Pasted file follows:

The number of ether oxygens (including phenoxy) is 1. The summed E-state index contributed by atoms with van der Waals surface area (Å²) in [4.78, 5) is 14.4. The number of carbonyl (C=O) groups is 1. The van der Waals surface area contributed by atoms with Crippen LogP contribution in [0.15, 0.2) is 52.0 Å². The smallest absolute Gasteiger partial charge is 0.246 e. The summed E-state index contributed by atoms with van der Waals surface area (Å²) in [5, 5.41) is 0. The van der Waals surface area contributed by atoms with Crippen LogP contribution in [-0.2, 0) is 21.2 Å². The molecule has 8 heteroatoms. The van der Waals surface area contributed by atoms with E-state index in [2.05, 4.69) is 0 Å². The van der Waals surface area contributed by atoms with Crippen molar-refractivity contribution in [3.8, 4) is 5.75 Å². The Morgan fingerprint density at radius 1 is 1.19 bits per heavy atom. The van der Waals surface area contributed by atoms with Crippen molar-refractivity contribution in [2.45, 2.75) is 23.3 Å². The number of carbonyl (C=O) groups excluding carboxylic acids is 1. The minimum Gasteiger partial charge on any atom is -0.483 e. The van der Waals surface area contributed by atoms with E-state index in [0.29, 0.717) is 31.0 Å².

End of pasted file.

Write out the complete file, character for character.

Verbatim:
The number of ether oxygens (including phenoxy) is 1. The summed E-state index contributed by atoms with van der Waals surface area (Å²) in [4.78, 5) is 14.4. The number of carbonyl (C=O) groups is 1. The van der Waals surface area contributed by atoms with Crippen LogP contribution in [0.15, 0.2) is 52.0 Å². The smallest absolute Gasteiger partial charge is 0.246 e. The summed E-state index contributed by atoms with van der Waals surface area (Å²) in [5, 5.41) is 0. The van der Waals surface area contributed by atoms with Crippen LogP contribution in [-0.2, 0) is 21.2 Å². The molecule has 8 heteroatoms. The van der Waals surface area contributed by atoms with E-state index in [2.05, 4.69) is 0 Å². The van der Waals surface area contributed by atoms with Crippen molar-refractivity contribution in [3.8, 4) is 5.75 Å². The Morgan fingerprint density at radius 1 is 1.19 bits per heavy atom. The van der Waals surface area contributed by atoms with Crippen molar-refractivity contribution in [2.45, 2.75) is 23.3 Å². The number of carbonyl (C=O) groups excluding carboxylic acids is 1. The minimum Gasteiger partial charge on any atom is -0.483 e. The van der Waals surface area contributed by atoms with E-state index in [0.29, 0.717) is 31.0 Å².